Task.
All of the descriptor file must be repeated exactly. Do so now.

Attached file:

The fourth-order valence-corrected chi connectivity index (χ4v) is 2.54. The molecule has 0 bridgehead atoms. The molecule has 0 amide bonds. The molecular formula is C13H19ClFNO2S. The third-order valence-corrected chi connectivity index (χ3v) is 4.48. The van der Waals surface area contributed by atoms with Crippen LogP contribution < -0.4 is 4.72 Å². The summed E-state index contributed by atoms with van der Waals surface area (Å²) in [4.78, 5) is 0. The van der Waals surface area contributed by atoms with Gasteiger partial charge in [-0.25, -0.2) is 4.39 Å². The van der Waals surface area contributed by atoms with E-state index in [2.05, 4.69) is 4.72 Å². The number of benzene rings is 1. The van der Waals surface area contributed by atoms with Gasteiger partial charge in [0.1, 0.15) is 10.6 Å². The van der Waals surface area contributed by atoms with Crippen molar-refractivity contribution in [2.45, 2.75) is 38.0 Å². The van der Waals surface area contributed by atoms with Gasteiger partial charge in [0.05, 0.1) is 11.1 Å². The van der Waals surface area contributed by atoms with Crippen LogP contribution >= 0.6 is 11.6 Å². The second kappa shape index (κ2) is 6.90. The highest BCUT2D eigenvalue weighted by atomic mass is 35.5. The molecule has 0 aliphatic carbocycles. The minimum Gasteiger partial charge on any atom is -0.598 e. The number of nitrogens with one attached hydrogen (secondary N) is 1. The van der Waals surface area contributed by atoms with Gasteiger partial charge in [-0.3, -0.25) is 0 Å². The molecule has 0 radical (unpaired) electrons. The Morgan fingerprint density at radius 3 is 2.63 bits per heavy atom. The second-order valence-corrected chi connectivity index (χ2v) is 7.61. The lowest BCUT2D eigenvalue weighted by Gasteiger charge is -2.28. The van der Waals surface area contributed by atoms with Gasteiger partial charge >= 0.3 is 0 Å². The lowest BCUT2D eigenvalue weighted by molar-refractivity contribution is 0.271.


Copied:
The fourth-order valence-corrected chi connectivity index (χ4v) is 2.54. The molecule has 0 bridgehead atoms. The molecule has 0 amide bonds. The molecular formula is C13H19ClFNO2S. The third-order valence-corrected chi connectivity index (χ3v) is 4.48. The van der Waals surface area contributed by atoms with Crippen LogP contribution < -0.4 is 4.72 Å². The summed E-state index contributed by atoms with van der Waals surface area (Å²) in [4.78, 5) is 0. The van der Waals surface area contributed by atoms with Gasteiger partial charge in [-0.25, -0.2) is 4.39 Å². The van der Waals surface area contributed by atoms with E-state index in [2.05, 4.69) is 4.72 Å². The number of benzene rings is 1. The van der Waals surface area contributed by atoms with Gasteiger partial charge in [0.1, 0.15) is 10.6 Å². The van der Waals surface area contributed by atoms with Crippen molar-refractivity contribution in [2.45, 2.75) is 38.0 Å². The van der Waals surface area contributed by atoms with Gasteiger partial charge in [0.05, 0.1) is 11.1 Å². The van der Waals surface area contributed by atoms with Crippen LogP contribution >= 0.6 is 11.6 Å². The second kappa shape index (κ2) is 6.90. The highest BCUT2D eigenvalue weighted by atomic mass is 35.5. The molecule has 0 aliphatic carbocycles. The minimum Gasteiger partial charge on any atom is -0.598 e. The number of nitrogens with one attached hydrogen (secondary N) is 1. The van der Waals surface area contributed by atoms with Gasteiger partial charge in [-0.3, -0.25) is 0 Å². The molecule has 0 radical (unpaired) electrons. The Morgan fingerprint density at radius 3 is 2.63 bits per heavy atom. The second-order valence-corrected chi connectivity index (χ2v) is 7.61. The lowest BCUT2D eigenvalue weighted by Gasteiger charge is -2.28. The van der Waals surface area contributed by atoms with Gasteiger partial charge >= 0.3 is 0 Å². The lowest BCUT2D eigenvalue weighted by molar-refractivity contribution is 0.271.